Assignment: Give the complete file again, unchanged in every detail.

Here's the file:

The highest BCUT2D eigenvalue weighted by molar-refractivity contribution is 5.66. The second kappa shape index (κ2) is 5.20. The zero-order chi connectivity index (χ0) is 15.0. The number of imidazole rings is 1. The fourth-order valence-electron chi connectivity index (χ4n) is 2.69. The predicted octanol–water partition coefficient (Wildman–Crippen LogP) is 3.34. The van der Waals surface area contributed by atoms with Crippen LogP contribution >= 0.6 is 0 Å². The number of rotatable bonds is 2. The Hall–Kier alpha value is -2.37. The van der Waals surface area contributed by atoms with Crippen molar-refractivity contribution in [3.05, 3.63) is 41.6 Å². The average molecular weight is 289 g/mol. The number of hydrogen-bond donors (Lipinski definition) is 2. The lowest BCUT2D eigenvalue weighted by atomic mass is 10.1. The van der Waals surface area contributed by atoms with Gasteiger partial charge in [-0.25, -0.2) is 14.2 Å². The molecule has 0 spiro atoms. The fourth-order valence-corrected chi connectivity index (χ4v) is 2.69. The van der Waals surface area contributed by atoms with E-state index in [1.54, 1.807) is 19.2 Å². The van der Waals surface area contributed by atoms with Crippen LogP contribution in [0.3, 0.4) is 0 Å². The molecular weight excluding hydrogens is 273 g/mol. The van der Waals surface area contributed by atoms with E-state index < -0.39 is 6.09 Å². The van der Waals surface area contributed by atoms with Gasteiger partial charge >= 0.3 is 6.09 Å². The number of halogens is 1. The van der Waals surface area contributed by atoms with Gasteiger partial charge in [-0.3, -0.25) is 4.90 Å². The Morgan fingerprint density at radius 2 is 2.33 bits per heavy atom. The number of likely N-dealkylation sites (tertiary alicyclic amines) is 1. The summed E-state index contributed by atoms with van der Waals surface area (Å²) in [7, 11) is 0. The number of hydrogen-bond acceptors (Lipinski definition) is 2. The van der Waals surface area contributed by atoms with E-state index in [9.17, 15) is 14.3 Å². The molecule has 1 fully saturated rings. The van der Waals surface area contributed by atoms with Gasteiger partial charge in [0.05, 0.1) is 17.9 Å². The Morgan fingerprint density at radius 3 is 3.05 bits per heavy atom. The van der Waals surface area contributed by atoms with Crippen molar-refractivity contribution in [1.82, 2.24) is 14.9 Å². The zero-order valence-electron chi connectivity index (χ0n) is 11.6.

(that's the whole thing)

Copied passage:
The highest BCUT2D eigenvalue weighted by molar-refractivity contribution is 5.66. The second kappa shape index (κ2) is 5.20. The zero-order chi connectivity index (χ0) is 15.0. The number of imidazole rings is 1. The fourth-order valence-electron chi connectivity index (χ4n) is 2.69. The predicted octanol–water partition coefficient (Wildman–Crippen LogP) is 3.34. The van der Waals surface area contributed by atoms with Crippen LogP contribution >= 0.6 is 0 Å². The number of rotatable bonds is 2. The Hall–Kier alpha value is -2.37. The van der Waals surface area contributed by atoms with Crippen molar-refractivity contribution in [3.05, 3.63) is 41.6 Å². The average molecular weight is 289 g/mol. The number of hydrogen-bond donors (Lipinski definition) is 2. The lowest BCUT2D eigenvalue weighted by atomic mass is 10.1. The van der Waals surface area contributed by atoms with Gasteiger partial charge in [-0.25, -0.2) is 14.2 Å². The molecule has 0 spiro atoms. The fourth-order valence-corrected chi connectivity index (χ4v) is 2.69. The van der Waals surface area contributed by atoms with E-state index in [1.54, 1.807) is 19.2 Å². The van der Waals surface area contributed by atoms with Crippen LogP contribution in [0.3, 0.4) is 0 Å². The molecular weight excluding hydrogens is 273 g/mol. The van der Waals surface area contributed by atoms with E-state index < -0.39 is 6.09 Å². The van der Waals surface area contributed by atoms with Gasteiger partial charge >= 0.3 is 6.09 Å². The number of halogens is 1. The van der Waals surface area contributed by atoms with Gasteiger partial charge in [-0.3, -0.25) is 4.90 Å². The Morgan fingerprint density at radius 2 is 2.33 bits per heavy atom. The number of likely N-dealkylation sites (tertiary alicyclic amines) is 1. The summed E-state index contributed by atoms with van der Waals surface area (Å²) in [7, 11) is 0. The number of hydrogen-bond acceptors (Lipinski definition) is 2. The van der Waals surface area contributed by atoms with E-state index in [9.17, 15) is 14.3 Å². The molecule has 1 fully saturated rings. The van der Waals surface area contributed by atoms with Gasteiger partial charge in [0.05, 0.1) is 17.9 Å². The Morgan fingerprint density at radius 3 is 3.05 bits per heavy atom. The van der Waals surface area contributed by atoms with Crippen molar-refractivity contribution in [1.82, 2.24) is 14.9 Å². The zero-order valence-electron chi connectivity index (χ0n) is 11.6.